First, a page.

This holiday season, don’t forget your favorite library. The following items are easy on the budget and can help your media center do great things in the coming year.
Is your circ desk area a bit staid? Jazz things up with an interactive display, using a digital photo frame or USB-connected monitor. Pandigital photo frames are highly reviewed and range from $75 for a seven-inch frame to $125 for a 10-inch frame. Set up a digital frame for a rotating display of notices and book reviews using PowerPoint slides exported as JPG image files. Or for about $200, you can get a Mimo (pictured) a seven-inch, USB-powered and connected external touch monitor. Now your display can be interactive using PowerPoint slide navigation.
A book-scanning project can benefit the community. Just think of all the local documents just waiting to be digitized. Yearbooks, school newspapers, newsletters, and student literary magazines all can be brought online for less than you might think. Check with local library consortia or academic institutions to see about using their scanning equipment, or consider buying your own. Plustek’s Opticbook flatbed scanner is ideal for handling books. The 3600 Plus model scans directly to PDF and costs $300.
If you’re inspired by Shannon Miller, John Schumacher, and other educators who use Skype to connect with authors around the world via video chat, then see about upgrading your webcam. The built-in cameras that come with many laptops aren’t the best for working with groups or in large rooms. Freetalk offers a Skype-certified HD USB webcam designed for conference rooms. Costing $130, the Freetalk device boasts a wide-angle lens and four noise-canceling mics.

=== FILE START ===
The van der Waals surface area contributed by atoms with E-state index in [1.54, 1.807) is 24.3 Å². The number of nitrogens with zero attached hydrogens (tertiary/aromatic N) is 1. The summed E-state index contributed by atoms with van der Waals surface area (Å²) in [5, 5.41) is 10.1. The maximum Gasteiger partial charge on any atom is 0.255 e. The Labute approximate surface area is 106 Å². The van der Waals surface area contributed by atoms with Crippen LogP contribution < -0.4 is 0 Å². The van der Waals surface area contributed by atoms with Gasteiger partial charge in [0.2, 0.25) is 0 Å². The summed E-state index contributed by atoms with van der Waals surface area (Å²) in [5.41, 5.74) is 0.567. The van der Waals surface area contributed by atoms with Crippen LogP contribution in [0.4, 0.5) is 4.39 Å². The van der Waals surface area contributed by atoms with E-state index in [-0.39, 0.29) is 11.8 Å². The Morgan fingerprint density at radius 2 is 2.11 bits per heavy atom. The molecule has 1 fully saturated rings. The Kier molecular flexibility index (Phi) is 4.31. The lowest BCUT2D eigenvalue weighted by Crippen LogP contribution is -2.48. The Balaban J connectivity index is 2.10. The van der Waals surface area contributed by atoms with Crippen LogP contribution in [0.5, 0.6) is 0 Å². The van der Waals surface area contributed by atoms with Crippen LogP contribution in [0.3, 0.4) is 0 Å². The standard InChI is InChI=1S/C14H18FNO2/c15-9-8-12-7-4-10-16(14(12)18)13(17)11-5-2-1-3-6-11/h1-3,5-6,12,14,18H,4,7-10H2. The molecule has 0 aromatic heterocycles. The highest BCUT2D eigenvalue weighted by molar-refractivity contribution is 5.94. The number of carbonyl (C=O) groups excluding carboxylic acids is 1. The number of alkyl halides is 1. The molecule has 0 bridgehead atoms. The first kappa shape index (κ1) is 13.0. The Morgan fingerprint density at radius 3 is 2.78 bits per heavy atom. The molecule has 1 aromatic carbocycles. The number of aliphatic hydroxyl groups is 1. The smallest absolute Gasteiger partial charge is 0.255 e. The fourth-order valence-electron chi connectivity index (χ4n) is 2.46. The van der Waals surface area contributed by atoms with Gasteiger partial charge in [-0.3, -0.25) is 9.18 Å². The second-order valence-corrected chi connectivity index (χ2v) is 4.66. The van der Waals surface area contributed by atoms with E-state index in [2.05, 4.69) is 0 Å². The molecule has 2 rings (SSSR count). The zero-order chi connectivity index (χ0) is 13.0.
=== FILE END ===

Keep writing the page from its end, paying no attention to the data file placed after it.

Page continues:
Nothing enhances video calling or podcasting like a quality microphone. Make your library book reviews and announcements sing by using a mic that actually costs more than a book. The $100 USB Snowball (left), by Blue Microphones, has a funky, retro look, with three recording options for great-sounding single or group recording. The Snowball also works on an iPad running GarageBand; simply add the Apple USB camera connection kit and you’ve got a mobile podcasting lab. Blue also offers the smaller Snowflake mic ($60) and the Icicle ($60), which converts a regular microphone into a USB device.
Finally, a little something for you and your circulation staff. Barcode scanners used to be pricey, but now you can upgrade to a new, more accurate device on the cheap. Laser scanners make quick work of circ tasks with faster scan times and more accurate reads (compared to CCD models). For a great, all-purpose device, I like the Motorola LS2208 USB scanner. The cost? About $150, including a stand, which allows for hands-free use.
If you do more heavy-duty circulation, then I would suggest a Honeywell (formerly Metrologic) MS3780 Fusion. Though a bit more dear at $250 for the USB device and a stand, the Fusion is an omnidirectional scanner that emits 20 laser lines to read a barcode from almost any angle. Sure, it may only save a second or two for each transaction, but if you’re circulating 1,000 or more books a day, that adds up. And the savings in time may be the best gift of all.